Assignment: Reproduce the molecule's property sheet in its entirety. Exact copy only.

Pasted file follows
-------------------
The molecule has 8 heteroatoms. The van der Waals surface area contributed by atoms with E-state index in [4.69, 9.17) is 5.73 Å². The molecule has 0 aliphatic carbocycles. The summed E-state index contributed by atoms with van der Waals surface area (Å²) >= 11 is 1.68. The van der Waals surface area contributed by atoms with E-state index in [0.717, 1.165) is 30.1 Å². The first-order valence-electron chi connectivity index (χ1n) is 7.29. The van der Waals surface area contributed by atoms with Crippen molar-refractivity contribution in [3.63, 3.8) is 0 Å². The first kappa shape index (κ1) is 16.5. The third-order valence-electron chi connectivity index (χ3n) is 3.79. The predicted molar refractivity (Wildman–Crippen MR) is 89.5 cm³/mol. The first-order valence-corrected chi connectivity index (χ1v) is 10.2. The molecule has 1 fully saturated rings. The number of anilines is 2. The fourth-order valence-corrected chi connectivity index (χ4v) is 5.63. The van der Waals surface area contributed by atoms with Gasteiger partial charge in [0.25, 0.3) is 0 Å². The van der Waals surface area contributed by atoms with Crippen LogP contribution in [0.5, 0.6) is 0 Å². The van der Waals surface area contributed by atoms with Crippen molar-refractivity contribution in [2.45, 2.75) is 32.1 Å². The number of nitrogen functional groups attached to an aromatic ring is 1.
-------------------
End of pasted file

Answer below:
The molecule has 8 heteroatoms. The van der Waals surface area contributed by atoms with E-state index in [4.69, 9.17) is 5.73 Å². The molecule has 0 aliphatic carbocycles. The summed E-state index contributed by atoms with van der Waals surface area (Å²) >= 11 is 1.68. The van der Waals surface area contributed by atoms with E-state index in [0.717, 1.165) is 30.1 Å². The first-order valence-electron chi connectivity index (χ1n) is 7.29. The van der Waals surface area contributed by atoms with Crippen molar-refractivity contribution in [3.63, 3.8) is 0 Å². The first kappa shape index (κ1) is 16.5. The third-order valence-electron chi connectivity index (χ3n) is 3.79. The predicted molar refractivity (Wildman–Crippen MR) is 89.5 cm³/mol. The first-order valence-corrected chi connectivity index (χ1v) is 10.2. The molecule has 1 fully saturated rings. The number of anilines is 2. The fourth-order valence-corrected chi connectivity index (χ4v) is 5.63. The van der Waals surface area contributed by atoms with Gasteiger partial charge in [0.25, 0.3) is 0 Å². The van der Waals surface area contributed by atoms with Crippen LogP contribution in [0.5, 0.6) is 0 Å². The van der Waals surface area contributed by atoms with Crippen molar-refractivity contribution in [2.45, 2.75) is 32.1 Å². The number of nitrogen functional groups attached to an aromatic ring is 1.